Marshall Grant, 83, on Aug. 7.
The man behind the Man in Black in some ways, Grant was Johnny Cash’s road manager and bass player for decades and was key in the early development of Cash’s musical style.
Wade Mainer, 104, on Sept. 12.
He brought an added tunefulness to the banjo by inventing a two-finger picking style and was crucial in linking old-time country to bluegrass.
Bert Jansch, 67, on Oct. 5.
From his ‘60s folk revivalism to his 2000s collaborations with the likes of Devendra Banhart, the acoustic guitarist was an inspiration to countless and was included in Rolling Stone’s 100 greatest guitarists of all time.
Pop Through the Years
Jean Dinning, 86, on Feb. 22.
It was intended as a joke, a parody of a brief teen-death-song craze – but “Teen Angel,” which Dinning co-wrote in 1959 and got her brother Mark Dinning to sing, became a surprise smash with lasting power: Sha Na Na performed it at Woodstock, and it was revived in the 1973 film American Graffiti.
Rob Grill, 67, on July 11.
The Grass Roots may have been nameless and faceless popsters, but as their lead singer, Grill lent a strong voice to a dozen or so gold singles, including the Top 10 smash “Midnight Confessions.”
Dan Peek, 60, on July 24.
As one-third of America, he gave us such soft-rock staples as “Lonely People” and “Today’s the Day” before moving on to contemporary Christian music.
Roger Williams, 87, on Oct. 8.
A major figure in easy-listening piano balladry, Williams scored with light fare like the falling-arpeggios-laden “Autumn Leaves” and the title theme from Born Free.
Paul Leka, 68, on Oct. 12.
Best known as the writer of the sports-arena staple “Na Na, Hey Hey, Kiss Him Goodbye,” Leka also penned another one-hit-wonder No. 1 — the Lemon Pipers’ “Green Tambourine” — and produced several Harry Chapin albums.
Andrea True, 68, on Nov. 7.
Born Andrea Truden, the actress and pop singer worked in the adult-film industry before breaking through with the alluring 1976 disco smash “More, More, More,” which was later sampled by the band Len on its Top 10 hit “Steal My Sunshine.”
Scorers and Other Performers
John Barry, 77, on Jan. 30.
Orchestral swells and other big, kicky moments punctuated the 11 scores Barry created for James Bond films, including Diamonds Are Forever; he also scored The Knack … and How to Get It, Born Free, Out of Africa and Dances with Wolves on his way to five Oscars and four Grammys.
George Shearing, 91, on Feb. 14.
The jazz standard “Lullaby of Birdland” was penned by Shearing, a blind pianist of worldwide renown who was further immortalized in a passage in Jack Kerouac’s On the Road describing his band’s live performance.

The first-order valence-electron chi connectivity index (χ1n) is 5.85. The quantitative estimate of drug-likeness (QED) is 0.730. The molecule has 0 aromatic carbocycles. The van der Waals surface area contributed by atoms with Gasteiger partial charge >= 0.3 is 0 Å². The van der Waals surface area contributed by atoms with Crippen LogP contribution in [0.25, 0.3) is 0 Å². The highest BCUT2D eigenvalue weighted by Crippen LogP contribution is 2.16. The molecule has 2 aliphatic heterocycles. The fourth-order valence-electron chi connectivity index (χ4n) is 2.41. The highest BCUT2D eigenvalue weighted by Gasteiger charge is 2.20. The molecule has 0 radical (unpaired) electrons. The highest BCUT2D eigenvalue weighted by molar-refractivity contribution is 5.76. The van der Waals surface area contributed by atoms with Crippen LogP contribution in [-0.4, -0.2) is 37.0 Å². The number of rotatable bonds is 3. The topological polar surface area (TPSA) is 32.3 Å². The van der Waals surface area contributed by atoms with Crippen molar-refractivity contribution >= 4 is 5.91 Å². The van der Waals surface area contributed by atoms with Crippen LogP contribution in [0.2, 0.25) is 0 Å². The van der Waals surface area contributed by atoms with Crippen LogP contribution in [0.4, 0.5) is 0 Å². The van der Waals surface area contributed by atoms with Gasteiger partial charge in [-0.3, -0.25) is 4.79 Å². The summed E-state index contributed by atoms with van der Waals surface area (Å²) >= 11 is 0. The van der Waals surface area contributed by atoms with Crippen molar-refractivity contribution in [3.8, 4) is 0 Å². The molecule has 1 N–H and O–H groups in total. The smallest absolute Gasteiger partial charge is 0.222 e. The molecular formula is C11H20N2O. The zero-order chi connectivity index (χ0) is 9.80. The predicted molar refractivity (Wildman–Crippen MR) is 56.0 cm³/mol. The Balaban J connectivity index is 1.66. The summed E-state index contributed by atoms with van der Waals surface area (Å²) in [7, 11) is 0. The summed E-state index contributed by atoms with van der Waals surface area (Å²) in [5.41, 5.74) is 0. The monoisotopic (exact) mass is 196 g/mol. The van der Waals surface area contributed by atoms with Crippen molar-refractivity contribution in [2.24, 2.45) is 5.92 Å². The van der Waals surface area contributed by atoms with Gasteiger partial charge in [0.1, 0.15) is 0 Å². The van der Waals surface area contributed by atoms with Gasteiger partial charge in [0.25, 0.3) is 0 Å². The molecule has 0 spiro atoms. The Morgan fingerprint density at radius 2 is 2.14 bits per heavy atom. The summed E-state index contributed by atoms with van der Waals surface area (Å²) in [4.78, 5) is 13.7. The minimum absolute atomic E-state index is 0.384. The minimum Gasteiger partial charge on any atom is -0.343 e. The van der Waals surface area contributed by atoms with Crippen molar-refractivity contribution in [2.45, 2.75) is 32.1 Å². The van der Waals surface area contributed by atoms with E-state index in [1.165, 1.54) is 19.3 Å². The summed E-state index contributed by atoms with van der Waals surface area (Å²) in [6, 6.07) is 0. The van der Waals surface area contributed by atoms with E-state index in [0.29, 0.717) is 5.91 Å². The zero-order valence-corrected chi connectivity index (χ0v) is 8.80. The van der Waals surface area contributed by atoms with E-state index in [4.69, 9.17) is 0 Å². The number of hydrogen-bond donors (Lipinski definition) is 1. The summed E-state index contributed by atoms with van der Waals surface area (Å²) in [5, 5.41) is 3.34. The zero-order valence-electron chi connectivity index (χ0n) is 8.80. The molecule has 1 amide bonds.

David Mason, 85, on April 29.
With a piccolo trumpet, the classical musician elevated the Beatles’ “Penny Lane” from McCartney confection to pop perfection; along with appearing on other Fab Four recordings, he was featured in the Royal Philharmonic Orchestra and the Philharmonia for years.
Fred Steiner, 88, on June 23.
The prolific Steiner composed dozens of famous themes for TV and film, including the Perry Mason and Bullwinkle Show themes and the score for The Color Purple.
Producers and Other Nonperformers
Don Kirshner, 77, on Jan. 17.
Known as the Man with the Golden Ear for his ability to spot a hit song in a haystack, Kirshner, a successful publisher of Brill Building songcraft, supplied the Monkees with many of their early songs and woodenly hosted (as rendered immortally by Paul Shaffer on Saturday Night Live during the Blues Brothers days) the mid-’70s Don Kirshner’s Rock Concert.
Stan Ross, 82, on March 11.
A producer and engineer with scores of hits to his credit, Ross co-founded the Gold Star recording studio, near the corner of Hollywood and Vine, where Phil Spector installed his famed Wall of Sound; the Beach Boys’ Pet Sounds album was among the many important recordings made there.
Roger Nichols, 66, on April 9.
Not many studio soldiers could have handled working with the exacting Donald Fagen and Walter Becker, but Nichols was more than up to the task, earning a half-dozen Grammys for his engineering of Steely Dan’s masterly later albums.
Randy Wood, 94, on April 9.
As the founder of Dot Records, Wood distributed white covers of 1950s R&B songs, like Pat Boone’s airless take on Little Richard’s “Tutti Frutti,” that gave exposure to the black artists who initially recorded while stealing some of their thunder.
Joseph Brooks, 73, on May 22.
A songwriter and producer, he lit up your life; he gave you hope to carry on; he committed suicide after being accused of deviant misuse of the casting couch.
John Carter, 65, on May 10.
The lyricist of the psych-rock classic “Incense and Peppermints,” Carter had a long career in scouting and developing talent and played a key A&R role in reviving Tina Turner’s career with her Private Dancer album.
Martin Rushent, 62, on June 4.
Bringing advanced synthesizers and technologies to the studio, Rushent crafted a massive, pioneering hit for the Human League in “Don’t You Want Me”; he also produced records for the Buzzcocks and numerous other British bands.
Robert Whitaker, 71, on Sept. 20.
The celebrated photographer is notorious for shooting the Beatles’ Yesterday and Today album cover, which featured them as butchers amid chunks of dismembered dolls; it was quickly recalled and has since become a collector’s item.
Barry Feinstein, 80, on Oct. 20.
The longtime chronicler of rock shot hundreds of album-cover photos, most notable among them Janis Joplin’s Pearl, Bob Dylan’s The Times They Are a-Changin’ and George Harrison’s All Things Must Pass.